The Quantum Mechanics Visualization Project

Developed by: Antje Kohnle and the PER team at the University of St. Andrews

middle schoolhigh schoolintro collegeinter-mediateupper levelgrad school   other

 Intro College Calculus-based
calc based
 Intro College Algebra-based
alg based
 Intro College Conceptual

Modern / Quantum
Lecture - Large (30+ students)  Lecture - Small (<30 students)  Recitation/Discussion Session  Lab  Homework  Studio

What? QuVis is a collection of research-based interactive simulations for learning quantum mechanics concepts ranging from the advanced high school to advanced undergraduate level. Simulations help students make connections between multiple representations and explore relationships between quantities.

Why? QuVis simulations make the invisible visible, allow students to collect data to see how quantum-mechanical quantities are determined experimentally, help students make connections between physical, mathematical and graphical representations, and allow students to compare and contrast classical and quantum behavior under the same experimental conditions.

Why not? You might prefer to use different research-based materials designed for quantum mechanics courses, such such as Paradigms in Physics or CU upper-division QM curriculum or QuILTs.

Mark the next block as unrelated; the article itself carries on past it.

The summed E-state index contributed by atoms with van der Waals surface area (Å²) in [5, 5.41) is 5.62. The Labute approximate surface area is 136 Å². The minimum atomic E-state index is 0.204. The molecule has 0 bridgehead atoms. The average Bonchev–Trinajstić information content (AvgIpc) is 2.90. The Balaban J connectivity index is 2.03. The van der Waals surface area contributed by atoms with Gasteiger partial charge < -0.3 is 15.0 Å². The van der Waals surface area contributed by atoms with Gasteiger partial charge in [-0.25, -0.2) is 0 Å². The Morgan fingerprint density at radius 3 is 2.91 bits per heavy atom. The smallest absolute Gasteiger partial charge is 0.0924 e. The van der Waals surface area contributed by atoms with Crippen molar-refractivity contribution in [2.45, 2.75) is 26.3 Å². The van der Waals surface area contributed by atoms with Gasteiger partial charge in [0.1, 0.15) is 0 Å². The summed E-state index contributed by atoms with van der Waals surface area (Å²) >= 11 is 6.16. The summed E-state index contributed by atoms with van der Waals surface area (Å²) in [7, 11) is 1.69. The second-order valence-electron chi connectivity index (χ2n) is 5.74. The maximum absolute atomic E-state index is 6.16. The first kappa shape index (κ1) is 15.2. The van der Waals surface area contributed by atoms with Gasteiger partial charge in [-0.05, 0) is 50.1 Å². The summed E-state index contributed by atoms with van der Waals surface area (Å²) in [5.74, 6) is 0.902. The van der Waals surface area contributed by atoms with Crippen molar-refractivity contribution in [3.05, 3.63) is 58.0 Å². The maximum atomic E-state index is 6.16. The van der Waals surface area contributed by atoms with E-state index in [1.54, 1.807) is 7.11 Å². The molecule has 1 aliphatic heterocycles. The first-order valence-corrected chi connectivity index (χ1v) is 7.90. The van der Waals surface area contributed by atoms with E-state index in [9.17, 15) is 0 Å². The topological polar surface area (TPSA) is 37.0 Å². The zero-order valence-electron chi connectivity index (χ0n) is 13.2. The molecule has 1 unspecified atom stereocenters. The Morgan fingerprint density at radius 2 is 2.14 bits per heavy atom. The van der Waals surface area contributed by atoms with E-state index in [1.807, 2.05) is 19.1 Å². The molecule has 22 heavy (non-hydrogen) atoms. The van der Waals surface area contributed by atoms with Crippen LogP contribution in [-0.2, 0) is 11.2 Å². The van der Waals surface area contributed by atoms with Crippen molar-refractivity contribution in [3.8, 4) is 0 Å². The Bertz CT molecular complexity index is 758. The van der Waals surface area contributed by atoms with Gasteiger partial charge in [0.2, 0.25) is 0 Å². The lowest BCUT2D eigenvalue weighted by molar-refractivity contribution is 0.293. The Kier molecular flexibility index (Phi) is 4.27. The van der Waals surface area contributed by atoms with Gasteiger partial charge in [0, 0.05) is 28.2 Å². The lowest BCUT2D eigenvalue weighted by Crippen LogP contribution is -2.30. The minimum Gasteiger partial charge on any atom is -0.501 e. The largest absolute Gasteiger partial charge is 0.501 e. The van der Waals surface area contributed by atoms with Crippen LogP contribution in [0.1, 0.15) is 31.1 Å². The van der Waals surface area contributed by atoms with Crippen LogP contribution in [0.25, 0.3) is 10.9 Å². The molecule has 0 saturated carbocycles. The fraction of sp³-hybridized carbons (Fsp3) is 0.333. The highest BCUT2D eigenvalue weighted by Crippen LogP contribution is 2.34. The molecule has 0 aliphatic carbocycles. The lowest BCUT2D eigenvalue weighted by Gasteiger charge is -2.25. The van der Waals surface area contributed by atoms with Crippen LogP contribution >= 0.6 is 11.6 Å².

Example materials


Student skills developed

Designed for:
  • Conceptual understanding
  • Making real-world connections
  • Using multiple representations

Instructor effort required

  • Low

Resources required

  • Computers for students

Intro Article: A. Kohnle, D. Cassettari, T. Edwards, C. Ferguson, A. Gillies, C. Hooley, N. Korolkova, J. Llama, and B. Sinclair, A new multimedia resource for teaching quantum mechanics concepts, Am. J. Phys. 80 (2), 148 (2012).

You can view and download all the QuVis simulations and associated problem sets for free from the QuVis website

Bronze Validation
This is the third highest level of research validation, corresponding to:
  • at least 1 of the "based on" categories
  • at least 1 of the "demonstrated to improve" categories
  • at least 1 of the "studied using" categories
(Categories shown below)

Research Validation Summary

Based on Research Into:

  • theories of how students learn
  • student ideas about specific topics

Demonstrated to Improve:

  • conceptual understanding
  • problem-solving skills
  • lab skills
  • beliefs and attitudes
  • attendance
  • retention of students
  • success of underrepresented groups
  • performance in subsequent classes

Studied using:

  • cycle of research and redevelopment
  • student interviews
  • classroom observations
  • analysis of written work
  • research at multiple institutions
  • research by multiple groups
  • peer-reviewed publication